Nietzsche say similar somewhere else that power draws all around it in a kind of magical remote effect. There is monarchical instinct in man, yes. For rooster if you present oval spheroid wood shape, they will try to copulate: so strong is the male instinct to mate. But it would be stronger for a hen. Female will respond to “general maleness” less than to something more specific: Schopenhauer say of women’s desires,

“Nature has appointed that the propagation of the species shall be the business of men who are young, strong and handsome; so that the race may not degenerate. This is the firm will and purpose of Nature in regard to the species, and it finds its expression in the passions of women. There is no law that is older or more powerful than this. Woe, then, to the man who sets up claims and interests that will conflict with it; whatever he may say and do, they will be unmercifully crushed at the first serious encounter…”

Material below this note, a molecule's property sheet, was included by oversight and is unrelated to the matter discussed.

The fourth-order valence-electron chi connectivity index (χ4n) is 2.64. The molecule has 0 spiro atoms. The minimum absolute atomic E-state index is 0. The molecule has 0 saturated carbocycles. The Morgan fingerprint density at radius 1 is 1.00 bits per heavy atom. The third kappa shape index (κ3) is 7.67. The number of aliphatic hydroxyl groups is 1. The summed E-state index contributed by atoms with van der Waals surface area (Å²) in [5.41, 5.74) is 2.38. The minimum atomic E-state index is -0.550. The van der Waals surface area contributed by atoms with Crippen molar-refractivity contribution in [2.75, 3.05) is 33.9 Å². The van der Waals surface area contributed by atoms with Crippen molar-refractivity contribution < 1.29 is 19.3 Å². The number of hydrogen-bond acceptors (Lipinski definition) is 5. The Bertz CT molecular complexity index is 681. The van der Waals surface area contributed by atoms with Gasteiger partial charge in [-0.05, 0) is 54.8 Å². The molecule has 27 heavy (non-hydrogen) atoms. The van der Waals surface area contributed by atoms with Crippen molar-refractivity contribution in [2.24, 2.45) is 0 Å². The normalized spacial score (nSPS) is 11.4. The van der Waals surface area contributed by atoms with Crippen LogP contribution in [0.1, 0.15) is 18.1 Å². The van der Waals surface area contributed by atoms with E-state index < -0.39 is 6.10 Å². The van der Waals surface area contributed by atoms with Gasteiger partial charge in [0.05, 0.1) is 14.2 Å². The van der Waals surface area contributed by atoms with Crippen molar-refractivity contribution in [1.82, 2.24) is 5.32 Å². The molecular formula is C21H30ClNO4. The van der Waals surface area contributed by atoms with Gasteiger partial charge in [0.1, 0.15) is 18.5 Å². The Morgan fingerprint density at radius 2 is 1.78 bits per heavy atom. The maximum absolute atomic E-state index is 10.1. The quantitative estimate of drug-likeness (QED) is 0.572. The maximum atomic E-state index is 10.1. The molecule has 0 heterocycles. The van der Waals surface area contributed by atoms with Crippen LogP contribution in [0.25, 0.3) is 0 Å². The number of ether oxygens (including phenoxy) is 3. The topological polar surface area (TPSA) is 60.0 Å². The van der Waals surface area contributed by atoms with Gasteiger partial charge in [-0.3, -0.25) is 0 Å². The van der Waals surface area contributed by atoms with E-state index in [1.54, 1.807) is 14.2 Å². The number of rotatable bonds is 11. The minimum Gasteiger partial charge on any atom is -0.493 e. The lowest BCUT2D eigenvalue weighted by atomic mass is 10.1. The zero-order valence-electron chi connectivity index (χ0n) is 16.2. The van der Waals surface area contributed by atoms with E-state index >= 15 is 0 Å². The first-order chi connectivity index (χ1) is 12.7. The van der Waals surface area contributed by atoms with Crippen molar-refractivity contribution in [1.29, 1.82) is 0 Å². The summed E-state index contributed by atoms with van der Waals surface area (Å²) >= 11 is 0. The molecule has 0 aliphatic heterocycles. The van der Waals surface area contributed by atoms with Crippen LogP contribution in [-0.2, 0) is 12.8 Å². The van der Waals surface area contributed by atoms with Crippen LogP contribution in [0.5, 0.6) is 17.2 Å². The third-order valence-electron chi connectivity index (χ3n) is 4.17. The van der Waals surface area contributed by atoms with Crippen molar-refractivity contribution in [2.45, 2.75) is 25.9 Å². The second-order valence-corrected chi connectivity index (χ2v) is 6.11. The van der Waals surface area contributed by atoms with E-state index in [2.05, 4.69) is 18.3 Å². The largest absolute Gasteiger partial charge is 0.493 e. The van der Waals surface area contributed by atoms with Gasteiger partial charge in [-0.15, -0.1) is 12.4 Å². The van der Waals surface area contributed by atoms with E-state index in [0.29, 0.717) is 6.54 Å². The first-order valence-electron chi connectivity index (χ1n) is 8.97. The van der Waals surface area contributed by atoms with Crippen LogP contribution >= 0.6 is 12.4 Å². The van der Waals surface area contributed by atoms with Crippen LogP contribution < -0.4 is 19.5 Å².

They are less attracted to Chuck Schumer. As the people is a woman, so its instincts for monarchy are much stronger for the more suitable object: will accept even a child or a woman, but both are far from the proper type. People can’t think clearly about Trump because of emotion. He’s not a military leader and maybe not even a leader, but more than anyone in recent decades he make clear the magic of power, the allure of the one man in time of crisis. He had no ruler’s skills but had consummate skill in image, and trained long in media career. It doesn’t matter here, his achievements or failures outside of this: he reminds world of the magic of power, and how one savior-king can draw peoples in orbit around him, with strong gravity of loyalty, by magic remote effect. This is maybe more frightening to the pretend technocracy than Trump’s substantive program. Their view of political life is devoted to erasing this possibility and repressing this part of human nature. Their whole post-World War II religion is there to prevent emergence of Caesars or tribunes of the people like arose in the emergencies after 1917. To suppress this is for them as important as is for old husband to suppress his young wife’s desire for handsome muscular Chads, and as useless. But, one fears, if she is kept locked up long enough, will she grow too old for real passion? Western nations are captive to a jealous old Scrooge.